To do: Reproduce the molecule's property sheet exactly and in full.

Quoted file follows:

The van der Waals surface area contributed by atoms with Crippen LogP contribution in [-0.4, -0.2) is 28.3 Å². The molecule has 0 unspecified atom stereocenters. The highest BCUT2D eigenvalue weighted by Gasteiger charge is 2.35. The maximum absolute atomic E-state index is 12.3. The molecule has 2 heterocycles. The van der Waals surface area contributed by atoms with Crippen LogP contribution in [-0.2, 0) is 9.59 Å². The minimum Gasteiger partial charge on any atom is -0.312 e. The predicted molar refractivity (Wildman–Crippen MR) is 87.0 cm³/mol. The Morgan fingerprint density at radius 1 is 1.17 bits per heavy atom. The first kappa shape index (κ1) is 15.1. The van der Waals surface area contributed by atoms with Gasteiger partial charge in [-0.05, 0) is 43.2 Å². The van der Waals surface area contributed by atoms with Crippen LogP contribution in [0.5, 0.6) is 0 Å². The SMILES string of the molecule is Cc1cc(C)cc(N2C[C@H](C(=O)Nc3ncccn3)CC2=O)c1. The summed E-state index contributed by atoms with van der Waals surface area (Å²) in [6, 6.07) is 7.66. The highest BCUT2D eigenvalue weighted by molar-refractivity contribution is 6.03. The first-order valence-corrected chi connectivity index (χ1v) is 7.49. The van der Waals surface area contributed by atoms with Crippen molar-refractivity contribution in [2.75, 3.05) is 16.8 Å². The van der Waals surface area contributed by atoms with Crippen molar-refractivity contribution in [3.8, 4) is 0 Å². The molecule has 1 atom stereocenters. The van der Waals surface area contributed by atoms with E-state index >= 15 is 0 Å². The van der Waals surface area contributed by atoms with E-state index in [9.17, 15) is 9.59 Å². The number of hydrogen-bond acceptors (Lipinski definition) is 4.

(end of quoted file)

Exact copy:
The van der Waals surface area contributed by atoms with Crippen LogP contribution in [-0.4, -0.2) is 28.3 Å². The molecule has 0 unspecified atom stereocenters. The highest BCUT2D eigenvalue weighted by Gasteiger charge is 2.35. The maximum absolute atomic E-state index is 12.3. The molecule has 2 heterocycles. The van der Waals surface area contributed by atoms with Crippen LogP contribution in [-0.2, 0) is 9.59 Å². The minimum Gasteiger partial charge on any atom is -0.312 e. The predicted molar refractivity (Wildman–Crippen MR) is 87.0 cm³/mol. The Morgan fingerprint density at radius 1 is 1.17 bits per heavy atom. The first kappa shape index (κ1) is 15.1. The van der Waals surface area contributed by atoms with Gasteiger partial charge in [-0.05, 0) is 43.2 Å². The van der Waals surface area contributed by atoms with Crippen LogP contribution in [0.5, 0.6) is 0 Å². The SMILES string of the molecule is Cc1cc(C)cc(N2C[C@H](C(=O)Nc3ncccn3)CC2=O)c1. The summed E-state index contributed by atoms with van der Waals surface area (Å²) in [6, 6.07) is 7.66. The highest BCUT2D eigenvalue weighted by molar-refractivity contribution is 6.03. The first-order valence-corrected chi connectivity index (χ1v) is 7.49. The van der Waals surface area contributed by atoms with Crippen molar-refractivity contribution in [2.75, 3.05) is 16.8 Å². The van der Waals surface area contributed by atoms with Crippen molar-refractivity contribution in [3.8, 4) is 0 Å². The molecule has 1 atom stereocenters. The van der Waals surface area contributed by atoms with E-state index >= 15 is 0 Å². The van der Waals surface area contributed by atoms with E-state index in [9.17, 15) is 9.59 Å². The number of hydrogen-bond acceptors (Lipinski definition) is 4.